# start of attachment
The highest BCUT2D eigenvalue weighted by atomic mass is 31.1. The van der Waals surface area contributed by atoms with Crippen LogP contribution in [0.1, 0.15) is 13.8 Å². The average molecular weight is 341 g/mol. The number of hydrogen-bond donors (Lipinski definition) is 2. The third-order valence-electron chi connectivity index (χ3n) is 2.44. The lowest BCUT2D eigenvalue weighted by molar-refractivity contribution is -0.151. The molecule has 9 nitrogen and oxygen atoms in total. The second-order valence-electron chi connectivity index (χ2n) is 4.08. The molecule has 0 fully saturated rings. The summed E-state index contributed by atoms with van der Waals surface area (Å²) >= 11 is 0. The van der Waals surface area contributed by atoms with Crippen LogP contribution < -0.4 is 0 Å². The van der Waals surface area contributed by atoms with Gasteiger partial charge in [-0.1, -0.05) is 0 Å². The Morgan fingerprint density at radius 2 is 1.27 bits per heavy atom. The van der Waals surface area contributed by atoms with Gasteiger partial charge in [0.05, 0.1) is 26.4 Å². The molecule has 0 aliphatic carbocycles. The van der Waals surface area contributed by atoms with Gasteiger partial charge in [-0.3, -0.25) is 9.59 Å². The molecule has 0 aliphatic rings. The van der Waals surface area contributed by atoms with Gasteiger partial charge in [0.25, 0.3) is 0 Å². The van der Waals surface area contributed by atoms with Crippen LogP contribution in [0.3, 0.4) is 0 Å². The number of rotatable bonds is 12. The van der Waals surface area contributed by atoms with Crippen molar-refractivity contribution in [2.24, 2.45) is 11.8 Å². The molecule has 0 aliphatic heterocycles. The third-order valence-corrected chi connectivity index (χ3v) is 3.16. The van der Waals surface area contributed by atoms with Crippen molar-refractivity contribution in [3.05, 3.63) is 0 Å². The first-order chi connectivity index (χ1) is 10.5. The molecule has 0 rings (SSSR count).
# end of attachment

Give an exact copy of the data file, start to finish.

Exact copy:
The highest BCUT2D eigenvalue weighted by atomic mass is 31.1. The van der Waals surface area contributed by atoms with Crippen LogP contribution in [0.1, 0.15) is 13.8 Å². The average molecular weight is 341 g/mol. The number of hydrogen-bond donors (Lipinski definition) is 2. The third-order valence-electron chi connectivity index (χ3n) is 2.44. The lowest BCUT2D eigenvalue weighted by molar-refractivity contribution is -0.151. The molecule has 9 nitrogen and oxygen atoms in total. The second-order valence-electron chi connectivity index (χ2n) is 4.08. The molecule has 0 fully saturated rings. The summed E-state index contributed by atoms with van der Waals surface area (Å²) >= 11 is 0. The van der Waals surface area contributed by atoms with Crippen LogP contribution < -0.4 is 0 Å². The van der Waals surface area contributed by atoms with Gasteiger partial charge in [-0.1, -0.05) is 0 Å². The Morgan fingerprint density at radius 2 is 1.27 bits per heavy atom. The van der Waals surface area contributed by atoms with Gasteiger partial charge in [0.05, 0.1) is 26.4 Å². The molecule has 0 aliphatic carbocycles. The van der Waals surface area contributed by atoms with Gasteiger partial charge in [-0.3, -0.25) is 9.59 Å². The molecule has 0 aliphatic rings. The van der Waals surface area contributed by atoms with Gasteiger partial charge in [0.25, 0.3) is 0 Å². The van der Waals surface area contributed by atoms with Crippen LogP contribution in [0.3, 0.4) is 0 Å². The number of rotatable bonds is 12. The van der Waals surface area contributed by atoms with Crippen molar-refractivity contribution in [2.24, 2.45) is 11.8 Å². The molecule has 0 aliphatic heterocycles. The third-order valence-corrected chi connectivity index (χ3v) is 3.16. The van der Waals surface area contributed by atoms with Crippen molar-refractivity contribution in [3.05, 3.63) is 0 Å². The first-order chi connectivity index (χ1) is 10.5. The molecule has 0 rings (SSSR count).